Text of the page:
Oil falls $3/bbl as investors brace for a sharp rise in US rates

  • Brent, WTI record biggest one-day fall since January 4
  • Fed’s Powell opens door to higher, faster rate hikes
  • China’s Jan-Feb crude imports down – data
  • US crude output, demand to rise in 2023, says EIA
  • US crude stocks rise for 11th week – Reuters poll

NEW YORK, March 7 (Reuters) – Oil prices fell $3 a barrel on Tuesday after comments from U.S. Federal Reserve Chairman Jerome Powell fueled rate hike fears, strengthened the dollar and weakened top crude importer China. Data released.

Brent crude futures were down $2.89, or 3.4%, at $83.29 a barrel, while US West Texas Intermediate crude futures were down $2.88, or 3.6%, at $77.58 a barrel. This was the biggest one-day percentage decline for both the contracts since January 4.

Powell told Congress that the Fed would need to raise rates more than expected in light of strong recent economic data, which sent most commodities and financial markets down.

“Those comments are driving a market that has turned risk on,” said John Kilduff, a partner at Again Capital LLC in NYC.

The comments boosted the US dollar, which jumped more than 1% to a three-month high, weighing on dollar-denominated oil as making it more expensive for buyers paying with other currencies.

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“An increase of one full percentage point is tremendous,” Kilduff said.

More pressure came from a contraction in China’s exports and imports in January and February, including crude oil imports, despite the lifting of COVID-19 restrictions.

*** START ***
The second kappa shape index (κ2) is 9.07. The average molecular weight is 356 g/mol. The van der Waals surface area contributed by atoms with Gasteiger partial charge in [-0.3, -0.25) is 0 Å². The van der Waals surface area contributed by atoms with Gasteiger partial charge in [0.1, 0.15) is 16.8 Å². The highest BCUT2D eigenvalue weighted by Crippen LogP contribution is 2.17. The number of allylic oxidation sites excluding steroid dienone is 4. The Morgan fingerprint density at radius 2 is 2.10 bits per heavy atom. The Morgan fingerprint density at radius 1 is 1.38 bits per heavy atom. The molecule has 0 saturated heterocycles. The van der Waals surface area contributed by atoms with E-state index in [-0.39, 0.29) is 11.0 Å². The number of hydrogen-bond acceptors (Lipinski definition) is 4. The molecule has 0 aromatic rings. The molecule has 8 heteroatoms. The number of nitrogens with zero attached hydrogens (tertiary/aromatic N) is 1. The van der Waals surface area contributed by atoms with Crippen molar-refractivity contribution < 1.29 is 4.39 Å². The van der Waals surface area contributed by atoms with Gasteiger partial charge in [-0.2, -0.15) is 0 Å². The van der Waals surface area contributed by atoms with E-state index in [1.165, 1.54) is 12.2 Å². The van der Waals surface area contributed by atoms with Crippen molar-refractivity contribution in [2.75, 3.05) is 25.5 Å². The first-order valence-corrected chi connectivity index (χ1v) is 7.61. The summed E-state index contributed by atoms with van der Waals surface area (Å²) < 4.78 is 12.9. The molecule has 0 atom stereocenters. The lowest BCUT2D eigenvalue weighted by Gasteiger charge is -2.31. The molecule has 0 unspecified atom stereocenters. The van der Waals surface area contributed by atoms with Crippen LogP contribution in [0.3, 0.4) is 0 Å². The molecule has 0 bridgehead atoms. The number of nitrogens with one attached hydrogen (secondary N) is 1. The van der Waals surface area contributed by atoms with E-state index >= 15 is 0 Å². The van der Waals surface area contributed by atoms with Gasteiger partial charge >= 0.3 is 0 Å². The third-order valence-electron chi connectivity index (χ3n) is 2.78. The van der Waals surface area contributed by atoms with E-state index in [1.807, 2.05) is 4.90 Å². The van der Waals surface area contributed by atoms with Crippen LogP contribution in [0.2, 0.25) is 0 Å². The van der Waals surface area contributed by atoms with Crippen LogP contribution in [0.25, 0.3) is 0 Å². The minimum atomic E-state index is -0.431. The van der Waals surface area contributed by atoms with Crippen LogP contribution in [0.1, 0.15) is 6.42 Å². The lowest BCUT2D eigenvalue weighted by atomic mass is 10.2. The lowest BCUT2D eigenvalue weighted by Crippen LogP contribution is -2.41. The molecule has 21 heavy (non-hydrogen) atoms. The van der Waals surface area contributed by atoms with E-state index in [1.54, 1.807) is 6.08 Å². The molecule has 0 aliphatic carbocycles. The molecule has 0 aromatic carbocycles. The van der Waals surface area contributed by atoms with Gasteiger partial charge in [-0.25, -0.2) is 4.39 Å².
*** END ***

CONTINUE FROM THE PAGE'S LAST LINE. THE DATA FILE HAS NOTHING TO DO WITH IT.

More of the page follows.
“Demand from the US and Europe should remain weak given higher inflation, which also weighs down processing demand in China,” said Iris Pang, ING’s chief economist for Greater China.

Forecast of tight supply and higher demand supported the prices.

In its short-term energy outlook, the US Energy Information Administration (EIA) said that US crude oil production and demand will increase in 2023, as Chinese travel boosts consumption.

Chevron (CVX.N) Chief Executive Officer Mike Wirth told the Houston conference that “there isn’t a lot of swing capacity,” leaving global markets vulnerable to any unexpected supply disruptions.

“The key unknown for 2023 will be disruptions to Russia’s oil and refined product exports,” Commonwealth Bank of Australia analyst Vivek Dhar said in a note.

A Reuters poll before official data was published on Wednesday showed US crude inventories were expected to decline for an 11th straight week last week.

Industry data from the American Petroleum Institute is due at 4:30 pm (2130 GMT).

Reporting by Laila Kearney and Shariq Khan Additional reporting by Rowena Edwards, Florence Tan and Trixie Yap in Singapore Editing by Marguerita Choy and David Gregorio

Our Standards: The Thomson Reuters Trust Principles.

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